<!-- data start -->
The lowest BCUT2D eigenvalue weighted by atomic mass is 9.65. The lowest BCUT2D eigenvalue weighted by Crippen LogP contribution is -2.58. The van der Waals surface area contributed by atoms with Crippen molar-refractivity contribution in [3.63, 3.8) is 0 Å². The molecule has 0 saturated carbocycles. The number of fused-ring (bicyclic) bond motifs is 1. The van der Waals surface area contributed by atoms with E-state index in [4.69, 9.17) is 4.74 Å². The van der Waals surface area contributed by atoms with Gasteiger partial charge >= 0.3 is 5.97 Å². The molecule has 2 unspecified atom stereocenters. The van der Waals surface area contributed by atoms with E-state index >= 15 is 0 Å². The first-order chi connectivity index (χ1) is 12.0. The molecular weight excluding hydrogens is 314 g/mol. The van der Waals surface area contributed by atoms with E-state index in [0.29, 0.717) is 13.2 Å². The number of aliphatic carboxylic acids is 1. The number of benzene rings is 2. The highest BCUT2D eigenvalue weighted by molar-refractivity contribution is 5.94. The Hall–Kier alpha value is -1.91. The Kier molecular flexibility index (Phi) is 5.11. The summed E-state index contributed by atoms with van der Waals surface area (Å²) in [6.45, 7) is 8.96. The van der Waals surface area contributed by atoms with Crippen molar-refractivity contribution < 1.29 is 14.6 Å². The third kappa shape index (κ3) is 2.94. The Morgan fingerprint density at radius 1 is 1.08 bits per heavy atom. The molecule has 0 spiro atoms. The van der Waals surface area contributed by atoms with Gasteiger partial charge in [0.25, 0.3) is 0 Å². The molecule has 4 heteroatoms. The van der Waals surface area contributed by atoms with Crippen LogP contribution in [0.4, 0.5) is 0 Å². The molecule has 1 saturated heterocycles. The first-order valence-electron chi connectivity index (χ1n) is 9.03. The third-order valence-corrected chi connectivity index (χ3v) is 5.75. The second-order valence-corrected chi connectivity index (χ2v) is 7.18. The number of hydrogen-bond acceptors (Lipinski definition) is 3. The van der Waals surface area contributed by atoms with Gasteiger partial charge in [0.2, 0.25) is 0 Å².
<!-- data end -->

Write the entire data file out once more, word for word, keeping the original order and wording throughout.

The lowest BCUT2D eigenvalue weighted by atomic mass is 9.65. The lowest BCUT2D eigenvalue weighted by Crippen LogP contribution is -2.58. The van der Waals surface area contributed by atoms with Crippen molar-refractivity contribution in [3.63, 3.8) is 0 Å². The molecule has 0 saturated carbocycles. The number of fused-ring (bicyclic) bond motifs is 1. The van der Waals surface area contributed by atoms with E-state index in [4.69, 9.17) is 4.74 Å². The van der Waals surface area contributed by atoms with Gasteiger partial charge >= 0.3 is 5.97 Å². The molecule has 2 unspecified atom stereocenters. The van der Waals surface area contributed by atoms with E-state index >= 15 is 0 Å². The first-order chi connectivity index (χ1) is 12.0. The molecular weight excluding hydrogens is 314 g/mol. The van der Waals surface area contributed by atoms with E-state index in [0.29, 0.717) is 13.2 Å². The number of aliphatic carboxylic acids is 1. The number of benzene rings is 2. The highest BCUT2D eigenvalue weighted by molar-refractivity contribution is 5.94. The Hall–Kier alpha value is -1.91. The Kier molecular flexibility index (Phi) is 5.11. The summed E-state index contributed by atoms with van der Waals surface area (Å²) in [6.45, 7) is 8.96. The van der Waals surface area contributed by atoms with Crippen molar-refractivity contribution < 1.29 is 14.6 Å². The third kappa shape index (κ3) is 2.94. The Morgan fingerprint density at radius 1 is 1.08 bits per heavy atom. The molecule has 0 spiro atoms. The van der Waals surface area contributed by atoms with Gasteiger partial charge in [0.25, 0.3) is 0 Å². The molecule has 4 heteroatoms. The van der Waals surface area contributed by atoms with Crippen LogP contribution in [0.4, 0.5) is 0 Å². The molecule has 1 saturated heterocycles. The first-order valence-electron chi connectivity index (χ1n) is 9.03. The third-order valence-corrected chi connectivity index (χ3v) is 5.75. The second-order valence-corrected chi connectivity index (χ2v) is 7.18. The number of hydrogen-bond acceptors (Lipinski definition) is 3. The van der Waals surface area contributed by atoms with Gasteiger partial charge in [0.2, 0.25) is 0 Å².